Aparicio said that, when it comes to politics, social networks will continue to play an important role in the dissemination of information. Another recent study from the Pew Research Center shows that people who use social networks to keep up to date on current events tend to pay less attention to news and politics and are less knowledgeable about them. Social media and Internet platforms have facilitated the dissemination of political information that counteracts the tactics of the main media, which are usually centralized and top-down, and include high barriers to entry. The results show that 57% of people who use social networks to get news had little political knowledge and only 17% had high political knowledge.
The use of social media in politics refers to the use of online social media platforms in political processes and activities. Public opinions on the positive and negative effects of social media vary widely depending on political affiliation and ideology. The media and social networks often publish stories about news that is controversial and popular and that will ultimately generate more traffic. Nearly one-fifth of Americans use social media, and two-thirds of those Americans are young people between 18 and 29 years old.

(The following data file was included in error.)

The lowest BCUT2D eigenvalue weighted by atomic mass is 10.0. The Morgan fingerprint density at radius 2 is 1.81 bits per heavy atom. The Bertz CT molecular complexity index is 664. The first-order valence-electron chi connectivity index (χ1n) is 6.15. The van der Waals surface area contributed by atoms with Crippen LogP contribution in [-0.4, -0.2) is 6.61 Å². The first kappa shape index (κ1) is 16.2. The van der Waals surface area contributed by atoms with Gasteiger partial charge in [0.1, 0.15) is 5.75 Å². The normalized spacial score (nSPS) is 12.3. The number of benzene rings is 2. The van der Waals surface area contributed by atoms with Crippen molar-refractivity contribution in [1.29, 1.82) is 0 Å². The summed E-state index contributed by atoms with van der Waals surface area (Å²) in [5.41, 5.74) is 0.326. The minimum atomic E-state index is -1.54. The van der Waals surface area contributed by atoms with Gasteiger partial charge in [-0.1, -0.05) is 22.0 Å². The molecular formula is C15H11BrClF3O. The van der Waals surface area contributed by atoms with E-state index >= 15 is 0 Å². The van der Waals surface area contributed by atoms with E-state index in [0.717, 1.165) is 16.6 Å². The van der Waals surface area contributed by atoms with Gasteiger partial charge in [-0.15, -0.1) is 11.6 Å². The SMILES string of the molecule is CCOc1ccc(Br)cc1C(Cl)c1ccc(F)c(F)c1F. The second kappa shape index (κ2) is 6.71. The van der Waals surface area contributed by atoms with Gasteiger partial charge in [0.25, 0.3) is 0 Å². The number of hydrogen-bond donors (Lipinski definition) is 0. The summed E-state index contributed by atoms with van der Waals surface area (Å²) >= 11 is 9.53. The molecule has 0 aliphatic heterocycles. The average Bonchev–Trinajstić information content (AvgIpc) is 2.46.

Martínez says that he already sees that social networks affect younger generations through education and the dissemination of politics. However, the use of social networks affects political opinions and the participation of young users in other ways, such as exposing users to certain points of view or determining their understanding of current events. Social media has made it much easier for politicians and their campaigns to connect directly with the public, Freeder said. BYU public relations professor Pamela Brubaker said that social media users sometimes only interact with content that reflects their own points of view, causing apps to suggest other similar content.
Political ads, for example, that encourage people to vote for or against a particular candidate, or to take a position on a particular issue, have often been posted on social media. Social networks can provide many people with a sense of anonymity that allows them to get away with such aggressive acts. The study found that 48% of young adults aged 18 to 29 fall into this category and get their news mainly from social networks. Responses from people who focused on hate, harassment, conflict or extremism often mention the concern that social networks contribute to a lack of courtesy on the Internet linked to anonymity, to the spread of ideas or conspiracies full of hate, or to inciting violence.